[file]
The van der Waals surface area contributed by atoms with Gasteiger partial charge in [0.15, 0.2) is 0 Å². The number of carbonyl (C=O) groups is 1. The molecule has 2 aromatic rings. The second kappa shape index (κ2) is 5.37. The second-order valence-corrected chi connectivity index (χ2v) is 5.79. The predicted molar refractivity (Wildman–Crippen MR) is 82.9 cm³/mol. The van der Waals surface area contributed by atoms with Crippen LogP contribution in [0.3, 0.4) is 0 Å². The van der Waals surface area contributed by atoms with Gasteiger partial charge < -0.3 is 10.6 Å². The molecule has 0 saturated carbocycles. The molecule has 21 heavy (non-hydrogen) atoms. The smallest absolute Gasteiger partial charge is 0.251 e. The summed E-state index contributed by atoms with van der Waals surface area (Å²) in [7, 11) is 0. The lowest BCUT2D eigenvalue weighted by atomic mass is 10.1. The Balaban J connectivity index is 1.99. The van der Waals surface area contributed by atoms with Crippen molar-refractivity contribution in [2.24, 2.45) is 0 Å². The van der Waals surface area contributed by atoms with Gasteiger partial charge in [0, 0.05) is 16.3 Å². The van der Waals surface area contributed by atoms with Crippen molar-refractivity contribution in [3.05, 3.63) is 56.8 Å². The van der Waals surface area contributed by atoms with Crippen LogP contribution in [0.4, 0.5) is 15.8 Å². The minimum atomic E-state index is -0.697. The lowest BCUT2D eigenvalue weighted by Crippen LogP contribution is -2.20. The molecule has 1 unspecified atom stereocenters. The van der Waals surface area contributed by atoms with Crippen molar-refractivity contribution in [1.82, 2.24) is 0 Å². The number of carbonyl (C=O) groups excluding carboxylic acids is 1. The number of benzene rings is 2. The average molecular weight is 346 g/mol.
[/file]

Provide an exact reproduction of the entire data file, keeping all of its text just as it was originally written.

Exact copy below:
The van der Waals surface area contributed by atoms with Gasteiger partial charge in [0.15, 0.2) is 0 Å². The number of carbonyl (C=O) groups is 1. The molecule has 2 aromatic rings. The second kappa shape index (κ2) is 5.37. The second-order valence-corrected chi connectivity index (χ2v) is 5.79. The predicted molar refractivity (Wildman–Crippen MR) is 82.9 cm³/mol. The van der Waals surface area contributed by atoms with Crippen LogP contribution in [0.3, 0.4) is 0 Å². The van der Waals surface area contributed by atoms with Gasteiger partial charge < -0.3 is 10.6 Å². The molecule has 0 saturated carbocycles. The molecule has 21 heavy (non-hydrogen) atoms. The smallest absolute Gasteiger partial charge is 0.251 e. The summed E-state index contributed by atoms with van der Waals surface area (Å²) in [7, 11) is 0. The lowest BCUT2D eigenvalue weighted by atomic mass is 10.1. The Balaban J connectivity index is 1.99. The van der Waals surface area contributed by atoms with Crippen molar-refractivity contribution in [2.24, 2.45) is 0 Å². The van der Waals surface area contributed by atoms with Gasteiger partial charge in [0, 0.05) is 16.3 Å². The van der Waals surface area contributed by atoms with Crippen molar-refractivity contribution in [3.05, 3.63) is 56.8 Å². The van der Waals surface area contributed by atoms with Crippen LogP contribution in [0.4, 0.5) is 15.8 Å². The minimum atomic E-state index is -0.697. The lowest BCUT2D eigenvalue weighted by Crippen LogP contribution is -2.20. The molecule has 1 unspecified atom stereocenters. The van der Waals surface area contributed by atoms with Crippen molar-refractivity contribution in [1.82, 2.24) is 0 Å². The number of carbonyl (C=O) groups excluding carboxylic acids is 1. The number of benzene rings is 2. The average molecular weight is 346 g/mol.